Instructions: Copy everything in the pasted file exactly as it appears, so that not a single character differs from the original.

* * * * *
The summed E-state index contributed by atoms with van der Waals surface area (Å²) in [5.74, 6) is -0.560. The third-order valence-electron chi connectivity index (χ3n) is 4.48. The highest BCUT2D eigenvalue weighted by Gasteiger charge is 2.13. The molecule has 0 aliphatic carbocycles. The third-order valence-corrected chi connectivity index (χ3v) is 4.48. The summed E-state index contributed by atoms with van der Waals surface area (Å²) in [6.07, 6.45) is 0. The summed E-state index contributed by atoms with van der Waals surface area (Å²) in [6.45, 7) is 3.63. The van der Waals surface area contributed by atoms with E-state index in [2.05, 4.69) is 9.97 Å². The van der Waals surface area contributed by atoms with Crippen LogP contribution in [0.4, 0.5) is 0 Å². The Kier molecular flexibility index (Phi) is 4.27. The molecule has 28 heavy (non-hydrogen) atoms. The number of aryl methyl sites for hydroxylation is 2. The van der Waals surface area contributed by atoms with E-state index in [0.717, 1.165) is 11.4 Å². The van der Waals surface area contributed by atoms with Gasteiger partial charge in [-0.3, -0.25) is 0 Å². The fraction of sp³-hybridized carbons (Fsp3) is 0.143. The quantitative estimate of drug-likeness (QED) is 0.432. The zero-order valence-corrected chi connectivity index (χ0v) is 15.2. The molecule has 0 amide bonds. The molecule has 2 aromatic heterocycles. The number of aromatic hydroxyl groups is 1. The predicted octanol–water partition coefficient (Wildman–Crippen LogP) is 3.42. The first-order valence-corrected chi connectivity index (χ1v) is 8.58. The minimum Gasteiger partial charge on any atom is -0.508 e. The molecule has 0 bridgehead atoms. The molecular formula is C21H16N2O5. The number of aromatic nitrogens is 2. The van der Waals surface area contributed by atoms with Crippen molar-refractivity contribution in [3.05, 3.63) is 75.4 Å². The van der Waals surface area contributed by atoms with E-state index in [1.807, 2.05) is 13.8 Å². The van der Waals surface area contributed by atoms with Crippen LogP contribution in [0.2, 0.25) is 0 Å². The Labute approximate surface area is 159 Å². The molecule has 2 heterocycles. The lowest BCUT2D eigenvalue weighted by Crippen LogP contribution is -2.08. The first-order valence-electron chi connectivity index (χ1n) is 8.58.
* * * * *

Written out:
The summed E-state index contributed by atoms with van der Waals surface area (Å²) in [5.74, 6) is -0.560. The third-order valence-electron chi connectivity index (χ3n) is 4.48. The highest BCUT2D eigenvalue weighted by Gasteiger charge is 2.13. The molecule has 0 aliphatic carbocycles. The third-order valence-corrected chi connectivity index (χ3v) is 4.48. The summed E-state index contributed by atoms with van der Waals surface area (Å²) in [6.07, 6.45) is 0. The summed E-state index contributed by atoms with van der Waals surface area (Å²) in [6.45, 7) is 3.63. The van der Waals surface area contributed by atoms with E-state index in [2.05, 4.69) is 9.97 Å². The van der Waals surface area contributed by atoms with Crippen LogP contribution in [0.4, 0.5) is 0 Å². The Kier molecular flexibility index (Phi) is 4.27. The molecule has 28 heavy (non-hydrogen) atoms. The number of aryl methyl sites for hydroxylation is 2. The van der Waals surface area contributed by atoms with E-state index in [0.717, 1.165) is 11.4 Å². The van der Waals surface area contributed by atoms with Gasteiger partial charge in [-0.3, -0.25) is 0 Å². The fraction of sp³-hybridized carbons (Fsp3) is 0.143. The quantitative estimate of drug-likeness (QED) is 0.432. The zero-order valence-corrected chi connectivity index (χ0v) is 15.2. The molecule has 0 amide bonds. The molecule has 2 aromatic heterocycles. The number of aromatic hydroxyl groups is 1. The predicted octanol–water partition coefficient (Wildman–Crippen LogP) is 3.42. The first-order valence-corrected chi connectivity index (χ1v) is 8.58. The minimum Gasteiger partial charge on any atom is -0.508 e. The molecule has 0 bridgehead atoms. The molecular formula is C21H16N2O5. The number of aromatic nitrogens is 2. The van der Waals surface area contributed by atoms with Crippen molar-refractivity contribution in [3.05, 3.63) is 75.4 Å². The van der Waals surface area contributed by atoms with E-state index in [1.807, 2.05) is 13.8 Å². The van der Waals surface area contributed by atoms with Crippen LogP contribution in [0.2, 0.25) is 0 Å². The Labute approximate surface area is 159 Å². The molecule has 2 heterocycles. The lowest BCUT2D eigenvalue weighted by Crippen LogP contribution is -2.08. The first-order valence-electron chi connectivity index (χ1n) is 8.58.